Advance reader reviews of The Book of God and Physics by Enrique Joven.

The Book of God and Physics

A Novel of the Voynich Mystery

By Enrique Joven

The Book of God and Physics
  • Readers' rating:

  • Published in USA  May 2009,
    368 pages.

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There are currently 17 member reviews
for The Book of God and Physics
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  • Ann D. (Clearfield, PA)

    Falling Star
    Enrique Joven has written what promised to be an exciting read, but fell short of the mark. This novel is loaded with names and dates important background to the story, but also with references to the internet and and "e-dialogue" which I found to be annoying. The characters are underdeveloped and the dialogue between them is flat. I started to be hopeful for some level of redemption with about 75 pages to go only to be let down at the end.
  • Dana W. (Elbridge, NY)

    The Book of God and Physics
    Fact and fiction,history and present day and an unsolved manuscript - it's all a reader could ask for. This is not a beach book however. It takes some time and effort to sort through the explanations of who's who, who was who and who tutored who, in the age when astrology and astronomy were connected to religion,king and country.
  • Karen R. (Columbus, OH)

    Interesting but....
    I loved the premise of this book, a Jesuit Priest, who teaches high school physics, is trying to decipher an old manuscript. Hector, the Jesuit Priest, is an interesting, personable character. He loves to utilize the internet whenever possible. He also enjoys making his physics students think. But, the prose was a little awkward, possibly translation issues. And the book bogged down a little in the middle. The last third of the book was exciting, interesting and hard to put down. So actually 3.5 stars.
  • Barbra W. (Dexter, MI)

    The Book of God and Physics
    I enjoyed this book. The characters were believable and well developed. The story was interesting and moved along at a very good pace. The author did a great job of mixing in astronomy and astrology, keeping the topic at a level that I (no background in either subject) could understand and that was relevant to the overall story.
    All in all a very enjoyable read.
  • Christine B. (St Paul, MN)

    Still A Mystery
    This book is very interesting albeit complicated. It is based on true facts which I appreciate - I had never before heard of the Voynich manuscript. This is an intense study of the manuscript's cryptography with a personal story woven throughout. I would recommend it but it is certainly not a quick read and one that requires a notepad and concentration. It is certainly thought provoking!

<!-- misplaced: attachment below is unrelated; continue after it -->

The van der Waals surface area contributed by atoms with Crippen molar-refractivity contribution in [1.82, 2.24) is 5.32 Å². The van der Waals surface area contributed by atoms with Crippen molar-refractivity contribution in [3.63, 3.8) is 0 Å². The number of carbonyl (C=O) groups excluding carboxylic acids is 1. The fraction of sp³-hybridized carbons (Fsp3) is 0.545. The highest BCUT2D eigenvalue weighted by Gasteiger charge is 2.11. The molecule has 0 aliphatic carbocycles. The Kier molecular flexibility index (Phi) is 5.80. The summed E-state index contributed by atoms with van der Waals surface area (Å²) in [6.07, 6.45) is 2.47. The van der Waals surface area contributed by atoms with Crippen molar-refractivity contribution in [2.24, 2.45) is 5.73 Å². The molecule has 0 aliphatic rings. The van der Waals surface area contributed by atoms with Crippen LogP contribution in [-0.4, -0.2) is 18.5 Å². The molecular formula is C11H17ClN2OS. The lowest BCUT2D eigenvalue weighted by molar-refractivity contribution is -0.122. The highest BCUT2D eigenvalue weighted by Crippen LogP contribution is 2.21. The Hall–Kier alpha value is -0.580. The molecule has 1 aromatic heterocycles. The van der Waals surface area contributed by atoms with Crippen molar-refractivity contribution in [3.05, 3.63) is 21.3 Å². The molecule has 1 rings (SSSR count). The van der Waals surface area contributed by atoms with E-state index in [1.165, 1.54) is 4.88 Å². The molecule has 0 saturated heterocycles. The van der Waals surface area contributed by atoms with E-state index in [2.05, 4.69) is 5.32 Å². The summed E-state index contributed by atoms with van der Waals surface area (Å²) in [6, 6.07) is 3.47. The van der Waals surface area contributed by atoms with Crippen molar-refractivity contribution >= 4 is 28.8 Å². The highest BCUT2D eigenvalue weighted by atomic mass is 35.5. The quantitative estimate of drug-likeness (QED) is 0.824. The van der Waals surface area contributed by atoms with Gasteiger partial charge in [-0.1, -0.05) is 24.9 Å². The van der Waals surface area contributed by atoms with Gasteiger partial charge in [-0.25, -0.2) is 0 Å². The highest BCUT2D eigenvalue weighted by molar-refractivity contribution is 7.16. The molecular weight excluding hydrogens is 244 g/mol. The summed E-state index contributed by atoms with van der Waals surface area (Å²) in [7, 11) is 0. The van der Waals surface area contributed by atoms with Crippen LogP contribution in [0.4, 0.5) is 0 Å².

• Diana C. (Delray Beach, FL)

    Astronomically Entertaining!
    Although chock full of intricate astronomical and astrological statistics and references, this novel is highly readable and entertaining. Following the main character (a Jesuit priest) and his acquaintances throughout their quest to decipher the ancient text called the Voynich Manuscript, keeps the reader not only interested but often times surprised with the story's twists and turns. This book is definitely not recommended for the reader wanting a quick story with no thought-provoking and educational material. For readers who loved The Flanders Panel, The Last Secret of the Temple and The Rossetti Letter, this one's for you.
  • Jane A. (Lakeport, Ca)

    The Book of God and Physics
    'Fiction' grounded in 'fact' makes for wonderful reading; it literally combines the best of both worlds. Enrique Joven has woven an engrossing tale around a centuries-old, medieval text that is currently housed at Yale University. (Copies are available on the Internet, and on CD)
    Brought to light in 1912 by a rare books dealer, the Voynich Manuscript is written in a code that scholars and scientists worldwide are trying to decipher, with no apparent success. This novel follows the efforts of several such protagonists as they travel through Europe exploring Jesuit monasteries searching for clues in old astrology and astronomy texts.

    Anyone with an interest in the history of the middle ages (and, astronomy, in particular) will be hooked in the first few pages.
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